Helping Employees Dream: The Day My World Crumbled

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Helping Employees Dream: The Day My World Crumbled

My heart sank when I answered my cell phone to my wife’s trembling voice. She could barely speak but I knew what she was trying to say.

“Diabetes. They think it is diabetes. We need to take him to All Children’s Hospital to meet with a doctor up there.”

We knew there was something wrong, but neither of us wanted to admit it. Our 17-month old son had been acting peculiar for a few weeks, and on Father’s Day we decided we needed to get him to the doctor the next day.

Type 1 Diabetes was the one thing neither of us wanted to hear. The idea of giving our toddler son two to three insulin shots and pricking his tiny fingers six to eight times to check his blood sugar levels every day was overwhelming. We worried about how he would react to such a traumatic experience.

My wife was devastated. Up until this point, she had been there to kiss every boo-boo; she was his chief cuddler and protector. There was nothing mommy could do to protect her little baby boy from a diagnosis like this. Her heart was broken that day; shattered, really.

I had to be the rock. This was especially hard for me, because I had lost an uncle to the disease when he was way too young. Diabetes felt like a death sentence to me, so I wasn’t sure how I could keep a positive outlook. But I knew I needed to.

After I got off the phone with my wife, I called my boss to arrange for the rest of the day off to take my son to the hospital. I got his administrative assistant, and told her about the diagnosis. She said she would give my boss the message. I knew I’d probably need at least a few days off, but I could only process the immediate need of taking that day. I had no idea what tomorrow would bring.

So I got everything shut down and packed up, got in the car with my wife, and started the long drive to All Children’s Hospital.

It was the most difficult drive I’ve ever had to make. It felt like my whole world was crumbling beneath me. I was holding it together on the outside; I had to be the strong one for my wife. But inside, I was broken. In that moment when everything felt most hopeless, the phone rang.

It was my boss. I later learned he left an executive leadership training program he was running in order to call me. His was the voice I needed to hear—the voice of compassion and strength.

He said, “Dan, take as much time as you need. Don’t worry about vacation time. Don’t worry about projects. You take whatever you need in order to get this settled.”

He continued to tell me about his now grown son who has had Type 1 Diabetes for several years. He understood exactly what we were going through. He gave me every phone number I could possibly need for him and his wife, so that we could call them anytime we needed to. He was determined to make sure I knew they were there for us.

That was the moment when the ground beneath me stopped feeling so shaky.

That was the moment when I was able to look at the rubble all around me and know that I would be able to start rebuilding.

That was the moment when I was able to hold my wife’s hand, look her in the eyes, and tell her that I know we’ll get through this.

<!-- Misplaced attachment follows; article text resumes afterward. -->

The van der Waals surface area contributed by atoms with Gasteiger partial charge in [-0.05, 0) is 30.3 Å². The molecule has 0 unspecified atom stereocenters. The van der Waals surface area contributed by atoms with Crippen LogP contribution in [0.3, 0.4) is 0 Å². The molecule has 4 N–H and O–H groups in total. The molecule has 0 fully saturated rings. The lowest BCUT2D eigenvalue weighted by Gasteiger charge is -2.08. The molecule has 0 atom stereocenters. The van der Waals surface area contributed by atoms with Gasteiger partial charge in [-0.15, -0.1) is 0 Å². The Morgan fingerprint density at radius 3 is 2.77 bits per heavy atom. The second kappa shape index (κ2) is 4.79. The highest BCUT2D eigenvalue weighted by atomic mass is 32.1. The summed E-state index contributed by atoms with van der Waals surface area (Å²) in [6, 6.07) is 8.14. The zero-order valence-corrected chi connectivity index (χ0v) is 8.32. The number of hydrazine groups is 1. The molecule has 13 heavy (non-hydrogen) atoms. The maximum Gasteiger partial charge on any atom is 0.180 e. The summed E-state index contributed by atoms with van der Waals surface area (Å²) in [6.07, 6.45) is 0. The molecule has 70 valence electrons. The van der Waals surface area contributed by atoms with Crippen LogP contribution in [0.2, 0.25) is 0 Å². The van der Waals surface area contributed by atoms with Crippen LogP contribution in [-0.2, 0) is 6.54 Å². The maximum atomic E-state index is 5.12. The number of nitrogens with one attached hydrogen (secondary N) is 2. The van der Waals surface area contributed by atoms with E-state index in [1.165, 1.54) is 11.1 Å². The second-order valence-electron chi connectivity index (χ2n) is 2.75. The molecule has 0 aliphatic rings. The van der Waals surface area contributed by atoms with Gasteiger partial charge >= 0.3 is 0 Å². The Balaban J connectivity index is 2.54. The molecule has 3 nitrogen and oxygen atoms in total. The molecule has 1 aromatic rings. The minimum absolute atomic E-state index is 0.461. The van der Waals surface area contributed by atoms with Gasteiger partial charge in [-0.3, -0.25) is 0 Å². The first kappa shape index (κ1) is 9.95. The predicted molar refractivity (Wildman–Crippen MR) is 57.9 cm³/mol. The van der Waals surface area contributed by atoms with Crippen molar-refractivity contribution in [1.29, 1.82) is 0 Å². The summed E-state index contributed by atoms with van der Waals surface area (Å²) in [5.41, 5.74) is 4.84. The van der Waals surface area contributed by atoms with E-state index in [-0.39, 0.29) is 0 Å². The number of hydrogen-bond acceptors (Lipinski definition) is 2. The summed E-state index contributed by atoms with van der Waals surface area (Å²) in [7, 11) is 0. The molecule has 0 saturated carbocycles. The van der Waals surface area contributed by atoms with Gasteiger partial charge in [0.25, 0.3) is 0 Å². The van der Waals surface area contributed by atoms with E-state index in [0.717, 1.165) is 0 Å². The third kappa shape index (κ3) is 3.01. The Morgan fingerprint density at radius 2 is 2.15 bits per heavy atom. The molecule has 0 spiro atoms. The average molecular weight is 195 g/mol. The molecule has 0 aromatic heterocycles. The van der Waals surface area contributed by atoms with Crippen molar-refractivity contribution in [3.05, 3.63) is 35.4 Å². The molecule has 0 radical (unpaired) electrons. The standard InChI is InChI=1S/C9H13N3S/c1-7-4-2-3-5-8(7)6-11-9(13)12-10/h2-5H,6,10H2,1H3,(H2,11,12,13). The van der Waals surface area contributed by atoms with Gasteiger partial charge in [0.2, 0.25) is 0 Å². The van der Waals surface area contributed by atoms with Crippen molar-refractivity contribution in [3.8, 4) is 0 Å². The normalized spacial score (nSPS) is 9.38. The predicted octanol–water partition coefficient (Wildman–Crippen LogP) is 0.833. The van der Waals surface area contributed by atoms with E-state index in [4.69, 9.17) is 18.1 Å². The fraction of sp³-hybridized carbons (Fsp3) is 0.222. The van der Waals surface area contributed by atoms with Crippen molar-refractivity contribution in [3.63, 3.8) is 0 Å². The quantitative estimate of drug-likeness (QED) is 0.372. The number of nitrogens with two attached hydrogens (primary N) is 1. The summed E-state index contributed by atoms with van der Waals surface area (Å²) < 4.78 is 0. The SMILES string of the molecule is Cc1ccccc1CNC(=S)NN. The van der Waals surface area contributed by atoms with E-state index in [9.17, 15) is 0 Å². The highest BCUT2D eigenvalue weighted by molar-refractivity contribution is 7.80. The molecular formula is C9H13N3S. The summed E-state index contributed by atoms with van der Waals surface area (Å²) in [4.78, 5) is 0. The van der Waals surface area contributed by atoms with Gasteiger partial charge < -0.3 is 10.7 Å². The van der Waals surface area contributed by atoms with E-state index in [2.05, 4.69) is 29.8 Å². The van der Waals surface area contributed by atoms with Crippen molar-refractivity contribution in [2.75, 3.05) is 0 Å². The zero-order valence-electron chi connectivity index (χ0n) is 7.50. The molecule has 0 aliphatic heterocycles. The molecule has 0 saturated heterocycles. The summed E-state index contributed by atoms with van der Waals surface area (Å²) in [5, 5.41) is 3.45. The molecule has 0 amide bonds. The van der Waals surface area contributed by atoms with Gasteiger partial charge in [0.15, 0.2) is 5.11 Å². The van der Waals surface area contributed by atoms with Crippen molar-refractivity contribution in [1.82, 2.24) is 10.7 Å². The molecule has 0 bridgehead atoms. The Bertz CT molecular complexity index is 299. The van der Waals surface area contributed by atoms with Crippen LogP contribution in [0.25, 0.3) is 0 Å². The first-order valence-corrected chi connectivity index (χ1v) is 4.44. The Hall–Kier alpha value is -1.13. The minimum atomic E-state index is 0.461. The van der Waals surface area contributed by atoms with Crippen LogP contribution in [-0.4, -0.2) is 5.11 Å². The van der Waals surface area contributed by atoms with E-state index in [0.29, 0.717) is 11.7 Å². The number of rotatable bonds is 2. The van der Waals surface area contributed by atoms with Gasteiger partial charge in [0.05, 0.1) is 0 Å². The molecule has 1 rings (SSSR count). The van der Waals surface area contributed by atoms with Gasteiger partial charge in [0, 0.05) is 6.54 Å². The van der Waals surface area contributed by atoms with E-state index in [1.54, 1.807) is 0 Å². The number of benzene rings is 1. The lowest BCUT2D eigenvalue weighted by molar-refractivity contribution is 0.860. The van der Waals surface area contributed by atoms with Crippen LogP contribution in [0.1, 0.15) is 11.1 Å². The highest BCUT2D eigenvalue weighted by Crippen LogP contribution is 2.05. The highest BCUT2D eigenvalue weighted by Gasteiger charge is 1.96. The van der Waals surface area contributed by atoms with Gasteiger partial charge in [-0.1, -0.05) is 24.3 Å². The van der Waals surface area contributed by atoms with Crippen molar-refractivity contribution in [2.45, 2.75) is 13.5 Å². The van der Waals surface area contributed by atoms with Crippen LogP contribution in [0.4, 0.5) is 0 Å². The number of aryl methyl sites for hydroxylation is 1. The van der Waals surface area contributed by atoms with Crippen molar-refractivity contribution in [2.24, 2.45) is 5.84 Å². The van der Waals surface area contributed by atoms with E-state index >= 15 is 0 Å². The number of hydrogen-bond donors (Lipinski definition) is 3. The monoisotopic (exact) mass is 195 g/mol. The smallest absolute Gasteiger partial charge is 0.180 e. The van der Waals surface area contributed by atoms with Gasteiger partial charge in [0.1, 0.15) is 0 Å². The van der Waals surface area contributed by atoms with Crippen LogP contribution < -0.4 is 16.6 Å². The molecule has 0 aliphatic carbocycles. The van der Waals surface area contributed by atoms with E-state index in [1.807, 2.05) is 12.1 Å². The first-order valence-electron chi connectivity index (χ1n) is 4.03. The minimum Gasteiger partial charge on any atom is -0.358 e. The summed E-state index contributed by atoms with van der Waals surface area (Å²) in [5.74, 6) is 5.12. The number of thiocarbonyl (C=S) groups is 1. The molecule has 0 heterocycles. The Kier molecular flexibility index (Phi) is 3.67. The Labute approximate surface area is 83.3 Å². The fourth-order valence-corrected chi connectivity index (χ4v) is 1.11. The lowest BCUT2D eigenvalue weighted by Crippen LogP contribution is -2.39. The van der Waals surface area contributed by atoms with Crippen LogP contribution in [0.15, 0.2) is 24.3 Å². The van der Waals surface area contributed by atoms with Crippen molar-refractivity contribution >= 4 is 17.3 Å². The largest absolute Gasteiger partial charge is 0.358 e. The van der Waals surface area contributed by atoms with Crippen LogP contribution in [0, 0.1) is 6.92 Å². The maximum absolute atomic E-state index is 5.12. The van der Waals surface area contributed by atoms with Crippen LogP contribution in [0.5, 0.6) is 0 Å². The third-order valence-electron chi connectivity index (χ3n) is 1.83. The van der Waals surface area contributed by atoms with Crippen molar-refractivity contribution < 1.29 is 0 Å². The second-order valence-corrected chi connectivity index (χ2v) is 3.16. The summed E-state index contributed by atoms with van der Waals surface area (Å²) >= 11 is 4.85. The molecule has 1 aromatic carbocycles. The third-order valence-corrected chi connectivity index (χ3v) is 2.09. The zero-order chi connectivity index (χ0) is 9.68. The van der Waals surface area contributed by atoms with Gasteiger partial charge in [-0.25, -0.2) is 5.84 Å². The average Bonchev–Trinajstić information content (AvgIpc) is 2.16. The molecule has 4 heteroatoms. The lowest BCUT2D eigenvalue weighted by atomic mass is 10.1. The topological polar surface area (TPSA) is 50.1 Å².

It’s been ten years since that day, and it’s still difficult to go back and remember how I felt. I don’t know if my boss knows what he did for me that day. He not only gave me strength to get through a personal difficulty, but he also taught me a couple things about leading people.

First, projects are important, but never, ever, more important than people. We worked hard and accomplished some big things. But when it’s needed, projects can wait. He set all of the needs of the business aside in order to let me know my family and I were a priority. My projects could be resumed whenever I was ready to come back. Until then, they were on hold.

Second, he showed me what compassion looks like. He identified with my pain and struggles. I knew that he knew what I was going through. The disease (or other traumatic experience) itself isn’t important. However, the ability to identify with someone’s struggles is. It helped me immensely knowing that he could feel my pain, and not just feel sorry for me that something bad was happening in my life.

This experience helped me be a better leader, both for my family and in my everyday work. That was the day I experienced great despair, as well as great hope and love.

“And now these three remain: faith, hope and love. But the greatest of these is love.” — 1 Corinthians 13:13 

(P.S. Thank you, Brian.)

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Helping Employees Fulfill Their Dreams

The TV show Undercover Boss gives employers a unique opportunity to spend a few days in their employees' shoes. CEOs and Presidents of large and successful companies go undercover and do the work of people who work on the front line every day. Through this experience, the employer often gets the chance to hear the dreams of their employees firsthand. Hearing the hopes and dreams those employees have for their families, their futures, and themselves often becomes the catalyst for the employer to help make those dreams come true.

Not every employer gets a chance to spend a day in an employee's shoes, but each employer/employee relationship is worthy of faithful and compassionate stewardship. Every interaction is an opportunity to lead from the soul. In this series, Helping Employees Fulfill Their Dreams, we'll explore what it means to lead from the soul in our relationships with our employees, even if we never make it on a television reality show.